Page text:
Do you want me to post it here? It will spoil the fun of finding it out for yourself...

Hunter McMillen
Ranch Hand
Posts: 492
haha, no don't post it, ill figure it out then post mine in the thread.

Hunter McMillen
Ranch Hand
Posts: 492
Got it

Solves in a few seconds
Hunter.

Ranch Hand
Posts: 266

Hunter McMillen wrote:Got it

...

Solves in a few seconds
Hunter.

Well done Hunter! Smart to do this "bottoms up".
; )

Jesper de Jong
Java Cowboy
Posts: 16084
88
Here's my Ruby implementation:

Garrett Rowe
Ranch Hand
Posts: 1296
And just join in the multi-language parae here, here's my solution in Haskell

I assure you it made perfect sense to me when I wrote it ~6 months ago, I haven't written a lot of Haskell since then so even I'm having a hard time understanding whats going on in this function. I know I used the bottom up approach, and that it gave me the right answer very quickly. I love writing Haskell but I really hate reading it... go figure.

Garrett Rowe
Ranch Hand
Posts: 1296
[epilogue] After looking at it for about 5 minutes, I get what I did here. It probably helps that I already knew the algorithm. I really should have used type annotations (optional in Haskell) to help me out. I take back what I said about Haskell, or at least amend it to read "I hate reading someone else's Haskell", with the caveat being that my own code can start looking like someone else's code in about 6 months.[/epilogue]

Hunter McMillen
Ranch Hand
Posts: 492
I like yours better than mine Jesper, it uses Ruby functions to solve, mine uses a function i defined and a loop structure found in most languages, I'm new to ruby, I didn't know it had a max function.

Hunter.

Jesper de Jong
Java Cowboy
Posts: 16084
88
You didn't know that Ruby had a max function (it's a method of Ruby's class Array)? But you're using it yourself in line 23 of your post above!

You can do very nifty things with Ruby. For example, to add all elements in an array together, you can do this:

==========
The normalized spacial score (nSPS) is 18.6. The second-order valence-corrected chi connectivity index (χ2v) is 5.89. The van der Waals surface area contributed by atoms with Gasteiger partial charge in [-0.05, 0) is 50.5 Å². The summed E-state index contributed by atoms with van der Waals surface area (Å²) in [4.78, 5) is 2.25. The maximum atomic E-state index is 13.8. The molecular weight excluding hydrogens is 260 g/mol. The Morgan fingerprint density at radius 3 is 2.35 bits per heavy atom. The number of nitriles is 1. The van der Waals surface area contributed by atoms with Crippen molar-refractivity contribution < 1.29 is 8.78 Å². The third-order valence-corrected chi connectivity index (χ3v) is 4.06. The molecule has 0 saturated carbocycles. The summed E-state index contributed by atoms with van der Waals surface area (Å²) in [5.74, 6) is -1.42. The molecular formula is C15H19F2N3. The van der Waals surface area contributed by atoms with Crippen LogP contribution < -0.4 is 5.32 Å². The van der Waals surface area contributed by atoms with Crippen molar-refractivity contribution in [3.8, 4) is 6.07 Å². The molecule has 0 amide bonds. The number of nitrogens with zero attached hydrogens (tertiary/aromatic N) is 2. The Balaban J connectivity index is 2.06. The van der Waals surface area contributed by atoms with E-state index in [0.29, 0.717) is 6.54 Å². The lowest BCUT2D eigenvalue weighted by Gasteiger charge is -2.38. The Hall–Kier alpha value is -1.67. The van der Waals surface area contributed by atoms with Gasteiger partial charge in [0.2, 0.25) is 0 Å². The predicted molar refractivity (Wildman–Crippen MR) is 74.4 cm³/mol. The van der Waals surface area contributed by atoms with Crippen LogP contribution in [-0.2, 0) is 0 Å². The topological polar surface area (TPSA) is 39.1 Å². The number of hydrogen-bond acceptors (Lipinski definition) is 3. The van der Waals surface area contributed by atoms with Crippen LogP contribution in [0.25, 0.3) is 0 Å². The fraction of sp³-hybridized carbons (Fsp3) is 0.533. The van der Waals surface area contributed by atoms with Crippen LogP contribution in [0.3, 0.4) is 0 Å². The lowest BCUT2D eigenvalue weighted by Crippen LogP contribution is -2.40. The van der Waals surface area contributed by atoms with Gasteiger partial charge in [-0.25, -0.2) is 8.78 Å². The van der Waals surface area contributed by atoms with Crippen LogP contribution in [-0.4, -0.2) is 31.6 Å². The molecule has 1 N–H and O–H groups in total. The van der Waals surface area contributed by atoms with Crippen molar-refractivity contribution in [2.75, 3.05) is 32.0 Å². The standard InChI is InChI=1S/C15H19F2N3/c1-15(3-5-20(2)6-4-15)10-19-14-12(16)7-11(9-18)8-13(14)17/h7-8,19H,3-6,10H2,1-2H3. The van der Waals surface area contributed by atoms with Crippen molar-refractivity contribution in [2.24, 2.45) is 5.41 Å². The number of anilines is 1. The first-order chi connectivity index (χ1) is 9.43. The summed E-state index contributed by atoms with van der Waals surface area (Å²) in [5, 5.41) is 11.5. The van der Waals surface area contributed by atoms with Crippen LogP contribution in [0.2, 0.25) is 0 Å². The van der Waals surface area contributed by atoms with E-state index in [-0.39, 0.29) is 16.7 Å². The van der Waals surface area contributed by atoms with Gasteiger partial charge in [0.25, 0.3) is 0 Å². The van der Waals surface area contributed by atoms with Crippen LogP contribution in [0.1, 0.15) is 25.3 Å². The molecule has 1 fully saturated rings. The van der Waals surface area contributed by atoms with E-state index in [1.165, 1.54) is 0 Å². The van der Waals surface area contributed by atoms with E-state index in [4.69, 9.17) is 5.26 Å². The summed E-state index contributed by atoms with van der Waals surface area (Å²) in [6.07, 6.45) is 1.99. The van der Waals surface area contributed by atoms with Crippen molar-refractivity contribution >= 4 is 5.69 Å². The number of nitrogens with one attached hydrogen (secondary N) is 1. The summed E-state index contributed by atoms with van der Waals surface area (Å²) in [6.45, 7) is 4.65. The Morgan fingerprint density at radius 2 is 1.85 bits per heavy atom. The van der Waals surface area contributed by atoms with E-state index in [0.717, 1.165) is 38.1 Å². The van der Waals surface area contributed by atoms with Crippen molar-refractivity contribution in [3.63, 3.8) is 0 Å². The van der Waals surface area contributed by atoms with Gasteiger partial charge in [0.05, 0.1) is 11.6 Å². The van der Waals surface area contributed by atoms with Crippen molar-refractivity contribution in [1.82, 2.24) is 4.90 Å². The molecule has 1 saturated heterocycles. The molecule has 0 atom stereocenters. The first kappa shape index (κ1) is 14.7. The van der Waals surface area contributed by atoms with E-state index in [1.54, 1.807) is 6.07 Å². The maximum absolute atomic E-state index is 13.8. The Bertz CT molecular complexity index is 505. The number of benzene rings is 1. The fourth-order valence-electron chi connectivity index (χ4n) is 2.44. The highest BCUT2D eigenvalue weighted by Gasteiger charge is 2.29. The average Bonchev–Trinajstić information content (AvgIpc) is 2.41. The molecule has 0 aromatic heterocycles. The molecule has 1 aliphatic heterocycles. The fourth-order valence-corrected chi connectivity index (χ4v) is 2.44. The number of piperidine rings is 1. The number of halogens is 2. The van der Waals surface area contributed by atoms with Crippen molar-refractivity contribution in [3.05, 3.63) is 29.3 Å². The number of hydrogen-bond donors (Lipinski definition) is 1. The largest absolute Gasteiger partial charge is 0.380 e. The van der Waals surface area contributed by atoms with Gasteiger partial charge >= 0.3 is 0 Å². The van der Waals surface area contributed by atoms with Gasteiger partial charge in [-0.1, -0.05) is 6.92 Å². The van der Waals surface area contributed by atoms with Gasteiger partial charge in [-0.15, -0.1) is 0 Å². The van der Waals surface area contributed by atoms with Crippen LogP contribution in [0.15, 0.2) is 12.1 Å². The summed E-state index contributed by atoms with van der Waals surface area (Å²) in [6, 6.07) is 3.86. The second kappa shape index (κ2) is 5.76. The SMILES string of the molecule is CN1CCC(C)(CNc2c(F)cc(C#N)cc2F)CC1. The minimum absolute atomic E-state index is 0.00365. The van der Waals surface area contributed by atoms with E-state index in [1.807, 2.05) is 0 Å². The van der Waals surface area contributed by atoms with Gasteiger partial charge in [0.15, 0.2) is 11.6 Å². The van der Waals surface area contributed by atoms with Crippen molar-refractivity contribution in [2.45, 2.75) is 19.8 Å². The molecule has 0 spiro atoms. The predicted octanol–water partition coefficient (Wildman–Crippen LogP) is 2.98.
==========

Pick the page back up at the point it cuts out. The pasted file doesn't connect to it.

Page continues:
Or to multiply them, you can do this:

And you can even modify existing classes (this technique is called monkey patching), which allows you to add useful methods to class Enumerable, for example:

That will allow you to do things like this:

author
Posts: 3281
8

Garrett Rowe wrote:[epilogue] After looking at it for about 5 minutes, I get what I did here. It probably helps that I already knew the algorithm. I really should have used type annotations (optional in Haskell) to help me out. I take back what I said about Haskell, or at least amend it to read "I hate reading someone else's Haskell", with the caveat being that my own code can start looking like someone else's code in about 6 months.[/epilogue]

Just try reading C++ that's been converted from Haskell *shudder*, one of my uni profs was just insane .

Hunter McMillen
Ranch Hand
Posts: 492
Well, I have a selective memory I suppose. Thanks for the tip about "monkey patching" i didn't know that. The inject method is also a really simplified way to do what java does in like 10 lines so thats cool, I actually just ordered a beginners Ruby textbook, so I should be learning a lot more soon.

Hunter.

 What's a year in metric? Do you know this metric stuff tiny ad? Java file APIs (DOC, XLS, PDF, and many more) https://products.aspose.com/total/java